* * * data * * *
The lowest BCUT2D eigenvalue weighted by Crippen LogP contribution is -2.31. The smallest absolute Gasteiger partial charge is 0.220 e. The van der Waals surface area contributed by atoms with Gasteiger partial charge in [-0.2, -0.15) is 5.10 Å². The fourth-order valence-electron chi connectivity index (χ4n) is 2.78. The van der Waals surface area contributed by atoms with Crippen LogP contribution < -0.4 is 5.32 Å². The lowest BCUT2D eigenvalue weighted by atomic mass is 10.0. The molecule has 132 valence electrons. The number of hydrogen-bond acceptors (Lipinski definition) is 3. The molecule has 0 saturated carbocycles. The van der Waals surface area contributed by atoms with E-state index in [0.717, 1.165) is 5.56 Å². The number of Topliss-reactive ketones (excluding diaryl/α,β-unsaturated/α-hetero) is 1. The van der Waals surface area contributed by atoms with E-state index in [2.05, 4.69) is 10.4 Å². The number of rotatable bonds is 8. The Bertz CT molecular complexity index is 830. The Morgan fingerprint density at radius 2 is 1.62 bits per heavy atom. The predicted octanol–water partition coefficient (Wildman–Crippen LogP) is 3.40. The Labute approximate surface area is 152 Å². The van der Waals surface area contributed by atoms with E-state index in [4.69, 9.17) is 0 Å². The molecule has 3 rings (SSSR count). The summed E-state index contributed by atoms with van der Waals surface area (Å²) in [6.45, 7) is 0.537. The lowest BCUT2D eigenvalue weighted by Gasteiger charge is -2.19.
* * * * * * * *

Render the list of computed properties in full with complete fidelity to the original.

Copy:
The lowest BCUT2D eigenvalue weighted by Crippen LogP contribution is -2.31. The smallest absolute Gasteiger partial charge is 0.220 e. The van der Waals surface area contributed by atoms with Gasteiger partial charge in [-0.2, -0.15) is 5.10 Å². The fourth-order valence-electron chi connectivity index (χ4n) is 2.78. The van der Waals surface area contributed by atoms with Crippen LogP contribution < -0.4 is 5.32 Å². The lowest BCUT2D eigenvalue weighted by atomic mass is 10.0. The molecule has 132 valence electrons. The number of hydrogen-bond acceptors (Lipinski definition) is 3. The molecule has 0 saturated carbocycles. The van der Waals surface area contributed by atoms with E-state index in [0.717, 1.165) is 5.56 Å². The number of Topliss-reactive ketones (excluding diaryl/α,β-unsaturated/α-hetero) is 1. The van der Waals surface area contributed by atoms with E-state index in [2.05, 4.69) is 10.4 Å². The number of rotatable bonds is 8. The Bertz CT molecular complexity index is 830. The Morgan fingerprint density at radius 2 is 1.62 bits per heavy atom. The predicted octanol–water partition coefficient (Wildman–Crippen LogP) is 3.40. The Labute approximate surface area is 152 Å². The van der Waals surface area contributed by atoms with E-state index in [4.69, 9.17) is 0 Å². The molecule has 3 rings (SSSR count). The summed E-state index contributed by atoms with van der Waals surface area (Å²) in [6.45, 7) is 0.537. The lowest BCUT2D eigenvalue weighted by Gasteiger charge is -2.19.